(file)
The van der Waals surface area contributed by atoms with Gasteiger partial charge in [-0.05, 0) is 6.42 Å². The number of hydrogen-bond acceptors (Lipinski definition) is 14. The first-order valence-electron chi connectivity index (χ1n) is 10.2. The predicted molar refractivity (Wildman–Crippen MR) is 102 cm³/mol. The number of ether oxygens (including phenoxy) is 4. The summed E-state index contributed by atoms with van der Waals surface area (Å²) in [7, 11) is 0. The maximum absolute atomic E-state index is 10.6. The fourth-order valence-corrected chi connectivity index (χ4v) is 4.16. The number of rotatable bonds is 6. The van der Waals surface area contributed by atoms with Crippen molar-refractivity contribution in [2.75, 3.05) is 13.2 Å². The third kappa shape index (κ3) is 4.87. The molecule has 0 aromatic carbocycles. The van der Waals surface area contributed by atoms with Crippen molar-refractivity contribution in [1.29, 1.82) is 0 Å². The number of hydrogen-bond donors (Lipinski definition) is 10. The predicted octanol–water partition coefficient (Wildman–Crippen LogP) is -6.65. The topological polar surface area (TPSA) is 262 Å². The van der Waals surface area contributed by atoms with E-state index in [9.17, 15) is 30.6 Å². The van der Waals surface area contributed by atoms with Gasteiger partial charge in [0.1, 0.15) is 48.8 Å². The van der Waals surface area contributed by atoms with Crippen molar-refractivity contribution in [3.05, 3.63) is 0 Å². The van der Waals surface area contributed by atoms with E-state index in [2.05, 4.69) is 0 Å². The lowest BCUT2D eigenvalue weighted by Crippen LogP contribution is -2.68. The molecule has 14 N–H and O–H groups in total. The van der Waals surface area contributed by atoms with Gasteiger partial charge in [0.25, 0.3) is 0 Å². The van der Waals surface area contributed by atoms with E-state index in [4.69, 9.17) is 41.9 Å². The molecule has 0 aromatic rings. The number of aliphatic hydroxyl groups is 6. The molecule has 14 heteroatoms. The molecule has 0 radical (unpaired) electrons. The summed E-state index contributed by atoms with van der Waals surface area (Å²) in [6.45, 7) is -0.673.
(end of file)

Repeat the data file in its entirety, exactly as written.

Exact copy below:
The van der Waals surface area contributed by atoms with Gasteiger partial charge in [-0.05, 0) is 6.42 Å². The number of hydrogen-bond acceptors (Lipinski definition) is 14. The first-order valence-electron chi connectivity index (χ1n) is 10.2. The predicted molar refractivity (Wildman–Crippen MR) is 102 cm³/mol. The number of ether oxygens (including phenoxy) is 4. The summed E-state index contributed by atoms with van der Waals surface area (Å²) in [7, 11) is 0. The maximum absolute atomic E-state index is 10.6. The fourth-order valence-corrected chi connectivity index (χ4v) is 4.16. The number of rotatable bonds is 6. The van der Waals surface area contributed by atoms with Crippen molar-refractivity contribution in [2.75, 3.05) is 13.2 Å². The third kappa shape index (κ3) is 4.87. The molecule has 0 aromatic carbocycles. The van der Waals surface area contributed by atoms with Crippen molar-refractivity contribution in [1.29, 1.82) is 0 Å². The number of hydrogen-bond donors (Lipinski definition) is 10. The predicted octanol–water partition coefficient (Wildman–Crippen LogP) is -6.65. The topological polar surface area (TPSA) is 262 Å². The van der Waals surface area contributed by atoms with E-state index in [9.17, 15) is 30.6 Å². The van der Waals surface area contributed by atoms with Gasteiger partial charge in [0.1, 0.15) is 48.8 Å². The van der Waals surface area contributed by atoms with Crippen molar-refractivity contribution in [3.05, 3.63) is 0 Å². The van der Waals surface area contributed by atoms with E-state index in [2.05, 4.69) is 0 Å². The lowest BCUT2D eigenvalue weighted by Crippen LogP contribution is -2.68. The molecule has 14 N–H and O–H groups in total. The van der Waals surface area contributed by atoms with Gasteiger partial charge in [0.25, 0.3) is 0 Å². The van der Waals surface area contributed by atoms with E-state index in [4.69, 9.17) is 41.9 Å². The molecule has 0 aromatic rings. The number of aliphatic hydroxyl groups is 6. The molecule has 14 heteroatoms. The molecule has 0 radical (unpaired) electrons. The summed E-state index contributed by atoms with van der Waals surface area (Å²) in [6.45, 7) is -0.673.